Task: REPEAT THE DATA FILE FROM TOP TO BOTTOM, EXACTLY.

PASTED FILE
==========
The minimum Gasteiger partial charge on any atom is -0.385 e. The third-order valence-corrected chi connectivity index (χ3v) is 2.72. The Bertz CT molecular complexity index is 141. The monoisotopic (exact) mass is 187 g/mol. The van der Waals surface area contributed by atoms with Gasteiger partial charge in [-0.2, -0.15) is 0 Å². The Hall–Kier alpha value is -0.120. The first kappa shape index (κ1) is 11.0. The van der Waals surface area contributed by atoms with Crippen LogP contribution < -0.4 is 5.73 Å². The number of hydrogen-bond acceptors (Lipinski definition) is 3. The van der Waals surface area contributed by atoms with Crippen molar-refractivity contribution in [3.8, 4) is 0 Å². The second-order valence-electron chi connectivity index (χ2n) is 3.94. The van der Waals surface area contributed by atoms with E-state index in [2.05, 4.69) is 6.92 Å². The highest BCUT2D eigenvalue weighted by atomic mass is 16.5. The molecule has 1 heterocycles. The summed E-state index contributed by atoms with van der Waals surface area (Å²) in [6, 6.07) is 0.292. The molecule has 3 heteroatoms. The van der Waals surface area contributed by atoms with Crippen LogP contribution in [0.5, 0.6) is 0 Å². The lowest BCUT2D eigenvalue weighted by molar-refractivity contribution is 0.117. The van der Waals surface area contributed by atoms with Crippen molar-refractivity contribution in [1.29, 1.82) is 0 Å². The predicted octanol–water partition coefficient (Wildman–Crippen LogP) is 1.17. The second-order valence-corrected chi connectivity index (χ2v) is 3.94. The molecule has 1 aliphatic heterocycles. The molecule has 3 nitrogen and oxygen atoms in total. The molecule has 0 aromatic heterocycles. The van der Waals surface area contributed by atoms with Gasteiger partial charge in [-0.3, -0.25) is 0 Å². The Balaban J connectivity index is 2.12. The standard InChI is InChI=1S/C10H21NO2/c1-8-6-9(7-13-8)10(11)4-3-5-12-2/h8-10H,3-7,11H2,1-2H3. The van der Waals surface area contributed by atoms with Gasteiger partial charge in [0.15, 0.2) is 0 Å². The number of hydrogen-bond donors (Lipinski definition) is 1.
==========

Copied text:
The minimum Gasteiger partial charge on any atom is -0.385 e. The third-order valence-corrected chi connectivity index (χ3v) is 2.72. The Bertz CT molecular complexity index is 141. The monoisotopic (exact) mass is 187 g/mol. The van der Waals surface area contributed by atoms with Gasteiger partial charge in [-0.2, -0.15) is 0 Å². The Hall–Kier alpha value is -0.120. The first kappa shape index (κ1) is 11.0. The van der Waals surface area contributed by atoms with Crippen LogP contribution < -0.4 is 5.73 Å². The number of hydrogen-bond acceptors (Lipinski definition) is 3. The van der Waals surface area contributed by atoms with Crippen molar-refractivity contribution in [3.8, 4) is 0 Å². The second-order valence-electron chi connectivity index (χ2n) is 3.94. The van der Waals surface area contributed by atoms with E-state index in [2.05, 4.69) is 6.92 Å². The highest BCUT2D eigenvalue weighted by atomic mass is 16.5. The molecule has 1 heterocycles. The summed E-state index contributed by atoms with van der Waals surface area (Å²) in [6, 6.07) is 0.292. The molecule has 3 heteroatoms. The van der Waals surface area contributed by atoms with Crippen LogP contribution in [0.5, 0.6) is 0 Å². The lowest BCUT2D eigenvalue weighted by molar-refractivity contribution is 0.117. The van der Waals surface area contributed by atoms with Crippen molar-refractivity contribution in [1.29, 1.82) is 0 Å². The predicted octanol–water partition coefficient (Wildman–Crippen LogP) is 1.17. The second-order valence-corrected chi connectivity index (χ2v) is 3.94. The molecule has 1 aliphatic heterocycles. The molecule has 3 nitrogen and oxygen atoms in total. The molecule has 0 aromatic heterocycles. The van der Waals surface area contributed by atoms with Gasteiger partial charge in [-0.3, -0.25) is 0 Å². The Balaban J connectivity index is 2.12. The standard InChI is InChI=1S/C10H21NO2/c1-8-6-9(7-13-8)10(11)4-3-5-12-2/h8-10H,3-7,11H2,1-2H3. The van der Waals surface area contributed by atoms with Gasteiger partial charge in [0.15, 0.2) is 0 Å². The number of hydrogen-bond donors (Lipinski definition) is 1.